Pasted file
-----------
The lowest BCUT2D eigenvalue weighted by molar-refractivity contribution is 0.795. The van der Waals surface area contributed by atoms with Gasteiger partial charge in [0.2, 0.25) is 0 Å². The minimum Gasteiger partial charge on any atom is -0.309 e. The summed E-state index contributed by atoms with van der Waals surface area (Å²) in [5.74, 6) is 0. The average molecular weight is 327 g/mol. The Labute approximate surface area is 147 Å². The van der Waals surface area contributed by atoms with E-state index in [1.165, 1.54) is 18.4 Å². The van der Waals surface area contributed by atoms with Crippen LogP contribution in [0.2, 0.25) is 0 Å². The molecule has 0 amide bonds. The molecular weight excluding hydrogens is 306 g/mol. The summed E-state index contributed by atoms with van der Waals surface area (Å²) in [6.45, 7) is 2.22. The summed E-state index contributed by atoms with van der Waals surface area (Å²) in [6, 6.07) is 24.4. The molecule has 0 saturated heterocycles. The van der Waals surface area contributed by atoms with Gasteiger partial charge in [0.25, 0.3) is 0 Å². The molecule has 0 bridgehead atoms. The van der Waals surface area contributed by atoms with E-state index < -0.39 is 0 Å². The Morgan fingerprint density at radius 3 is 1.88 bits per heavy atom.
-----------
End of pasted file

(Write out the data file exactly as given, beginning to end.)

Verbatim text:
The lowest BCUT2D eigenvalue weighted by molar-refractivity contribution is 0.795. The van der Waals surface area contributed by atoms with Gasteiger partial charge in [0.2, 0.25) is 0 Å². The minimum Gasteiger partial charge on any atom is -0.309 e. The summed E-state index contributed by atoms with van der Waals surface area (Å²) in [5.74, 6) is 0. The average molecular weight is 327 g/mol. The Labute approximate surface area is 147 Å². The van der Waals surface area contributed by atoms with E-state index in [1.165, 1.54) is 18.4 Å². The van der Waals surface area contributed by atoms with Crippen LogP contribution in [0.2, 0.25) is 0 Å². The molecule has 0 amide bonds. The molecular weight excluding hydrogens is 306 g/mol. The summed E-state index contributed by atoms with van der Waals surface area (Å²) in [6.45, 7) is 2.22. The summed E-state index contributed by atoms with van der Waals surface area (Å²) in [6, 6.07) is 24.4. The molecule has 0 saturated heterocycles. The van der Waals surface area contributed by atoms with Gasteiger partial charge in [0.25, 0.3) is 0 Å². The molecule has 0 bridgehead atoms. The van der Waals surface area contributed by atoms with E-state index < -0.39 is 0 Å². The Morgan fingerprint density at radius 3 is 1.88 bits per heavy atom.